Council sets sights on 2016 spending

By Jason Hawk -

Some interesting increases are inflating Amherst’s projected budget numbers for next year, city council learned Monday.

The finance committee took its first look this week at the interim budget for January to March and mayor David Taylor spoke on several big-dollar line items.

Among them are:

• The Ohio Department of Transportation is seeking to extract up to $80,000 more from Amherst for annual upkeep to Rt. 2.

The city has paid $2,000 per year since 1963 toward paving, mowing, and salting along the stretch of state highway within its limits. The state says that must change and Amherst must pay “what it really owes,” Taylor said.

He put aside $30,000 in the budget for that cost.

Taylor will travel Tuesday to Ashland to renegotiate the long-standing contract with ODOT District 3 reps.

The split the parties will settle on remains to be seen. Whatever the numbers, councilman Joe Miller called the move “another way to balance the state budget on the backs of cities.”

“You can look at it that way or you can look at it as since 1963 we’ve been getting away with murder,” replied the mayor. Though he agrees with Miller in principle, he said cities must play by the state’s rules.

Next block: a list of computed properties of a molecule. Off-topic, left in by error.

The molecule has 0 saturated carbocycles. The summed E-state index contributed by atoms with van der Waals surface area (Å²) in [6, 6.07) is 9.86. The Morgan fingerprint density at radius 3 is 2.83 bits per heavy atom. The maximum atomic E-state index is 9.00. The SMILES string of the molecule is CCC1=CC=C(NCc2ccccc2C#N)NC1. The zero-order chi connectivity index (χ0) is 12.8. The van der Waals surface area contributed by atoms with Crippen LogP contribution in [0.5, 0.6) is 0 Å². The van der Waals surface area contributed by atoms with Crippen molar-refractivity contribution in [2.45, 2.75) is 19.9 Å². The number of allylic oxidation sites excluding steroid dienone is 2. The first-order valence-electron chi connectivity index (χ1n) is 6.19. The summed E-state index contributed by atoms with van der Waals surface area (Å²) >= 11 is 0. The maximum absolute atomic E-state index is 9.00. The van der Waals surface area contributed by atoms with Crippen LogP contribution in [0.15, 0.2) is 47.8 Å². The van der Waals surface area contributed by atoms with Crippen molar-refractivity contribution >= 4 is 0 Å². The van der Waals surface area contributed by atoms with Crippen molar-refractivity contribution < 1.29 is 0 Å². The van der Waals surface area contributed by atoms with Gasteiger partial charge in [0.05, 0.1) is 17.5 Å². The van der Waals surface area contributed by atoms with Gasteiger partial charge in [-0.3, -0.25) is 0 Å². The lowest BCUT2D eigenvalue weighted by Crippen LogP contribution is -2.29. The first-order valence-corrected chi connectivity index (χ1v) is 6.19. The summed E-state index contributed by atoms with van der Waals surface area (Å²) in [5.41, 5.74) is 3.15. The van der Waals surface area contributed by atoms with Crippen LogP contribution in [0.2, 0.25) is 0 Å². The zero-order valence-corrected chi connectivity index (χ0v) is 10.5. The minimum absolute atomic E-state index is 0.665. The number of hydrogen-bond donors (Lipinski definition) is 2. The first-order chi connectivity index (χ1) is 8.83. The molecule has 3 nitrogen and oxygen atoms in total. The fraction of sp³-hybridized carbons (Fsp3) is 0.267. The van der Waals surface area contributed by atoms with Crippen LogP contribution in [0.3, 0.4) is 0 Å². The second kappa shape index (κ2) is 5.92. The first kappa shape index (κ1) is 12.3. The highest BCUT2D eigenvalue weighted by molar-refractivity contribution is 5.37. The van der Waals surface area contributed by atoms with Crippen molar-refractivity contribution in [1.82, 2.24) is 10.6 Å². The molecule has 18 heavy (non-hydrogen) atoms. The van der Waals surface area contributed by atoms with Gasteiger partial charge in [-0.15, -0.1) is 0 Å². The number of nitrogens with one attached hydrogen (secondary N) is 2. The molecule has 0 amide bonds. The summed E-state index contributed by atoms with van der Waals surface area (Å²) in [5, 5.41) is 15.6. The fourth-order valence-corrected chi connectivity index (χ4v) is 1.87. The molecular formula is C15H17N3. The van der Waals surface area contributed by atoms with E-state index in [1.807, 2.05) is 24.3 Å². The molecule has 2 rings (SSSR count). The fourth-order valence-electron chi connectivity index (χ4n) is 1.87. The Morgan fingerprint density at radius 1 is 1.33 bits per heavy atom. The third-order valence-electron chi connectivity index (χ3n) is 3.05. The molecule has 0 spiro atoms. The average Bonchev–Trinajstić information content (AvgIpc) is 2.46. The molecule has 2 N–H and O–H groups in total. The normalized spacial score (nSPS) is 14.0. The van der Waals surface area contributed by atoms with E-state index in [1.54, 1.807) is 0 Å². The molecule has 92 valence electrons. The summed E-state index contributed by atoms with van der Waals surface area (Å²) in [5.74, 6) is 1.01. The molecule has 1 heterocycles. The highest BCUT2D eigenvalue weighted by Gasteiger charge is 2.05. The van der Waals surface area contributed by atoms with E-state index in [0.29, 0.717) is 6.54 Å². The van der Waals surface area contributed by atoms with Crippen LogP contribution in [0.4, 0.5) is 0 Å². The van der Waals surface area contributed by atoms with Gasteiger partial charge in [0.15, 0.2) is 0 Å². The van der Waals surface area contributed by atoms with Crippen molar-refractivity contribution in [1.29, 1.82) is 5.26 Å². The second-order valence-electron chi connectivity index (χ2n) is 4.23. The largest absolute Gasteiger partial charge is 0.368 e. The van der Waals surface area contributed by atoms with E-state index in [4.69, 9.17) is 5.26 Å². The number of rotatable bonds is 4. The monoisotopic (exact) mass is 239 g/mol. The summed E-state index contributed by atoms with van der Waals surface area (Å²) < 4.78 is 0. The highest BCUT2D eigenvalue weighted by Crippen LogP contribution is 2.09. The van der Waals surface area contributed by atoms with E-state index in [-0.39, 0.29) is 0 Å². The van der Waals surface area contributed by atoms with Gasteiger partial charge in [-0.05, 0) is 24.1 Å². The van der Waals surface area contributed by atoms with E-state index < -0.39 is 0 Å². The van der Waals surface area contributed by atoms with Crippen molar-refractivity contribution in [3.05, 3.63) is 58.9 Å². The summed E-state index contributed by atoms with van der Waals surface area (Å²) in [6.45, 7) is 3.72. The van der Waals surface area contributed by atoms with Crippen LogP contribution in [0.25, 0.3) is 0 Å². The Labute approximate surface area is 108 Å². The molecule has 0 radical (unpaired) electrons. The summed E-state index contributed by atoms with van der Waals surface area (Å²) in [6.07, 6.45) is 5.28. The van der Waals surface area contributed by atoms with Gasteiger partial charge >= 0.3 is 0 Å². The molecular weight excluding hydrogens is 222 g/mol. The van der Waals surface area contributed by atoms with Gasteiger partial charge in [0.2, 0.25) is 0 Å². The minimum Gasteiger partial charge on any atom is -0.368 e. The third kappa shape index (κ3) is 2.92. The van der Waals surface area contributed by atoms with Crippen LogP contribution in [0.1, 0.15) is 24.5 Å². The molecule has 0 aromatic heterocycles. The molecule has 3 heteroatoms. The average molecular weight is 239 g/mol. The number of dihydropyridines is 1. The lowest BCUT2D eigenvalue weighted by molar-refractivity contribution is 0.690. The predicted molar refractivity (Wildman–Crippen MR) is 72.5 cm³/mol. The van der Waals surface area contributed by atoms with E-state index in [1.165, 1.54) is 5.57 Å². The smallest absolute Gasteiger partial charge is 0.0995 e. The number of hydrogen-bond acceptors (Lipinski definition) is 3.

• An additional $80,000 for fire department salaries. When fire chief Wayne Northeim retires at the end of the year, he will take buyout payments instead of a lump sum, which means the city will be paying two chiefs through the early part of 2016.

• Up to $14,000 for health insurance. Taylor declines coverage but said his successor may wish to use it.

• An estimated $190,000 for winter road salt, which represents a hefty bump from last year.

The numbers are “guestimates,” Taylor said. Auditor David Kukucka said much of the interim budget will roll into the permanent budget council will adopt in February.

The interim will get another vote this Monday in a regular council session. It is marked with emergency status.

Jason Hawk can be reached at 440-988-2801 or @EditorHawk on Twitter.

By Jason Hawk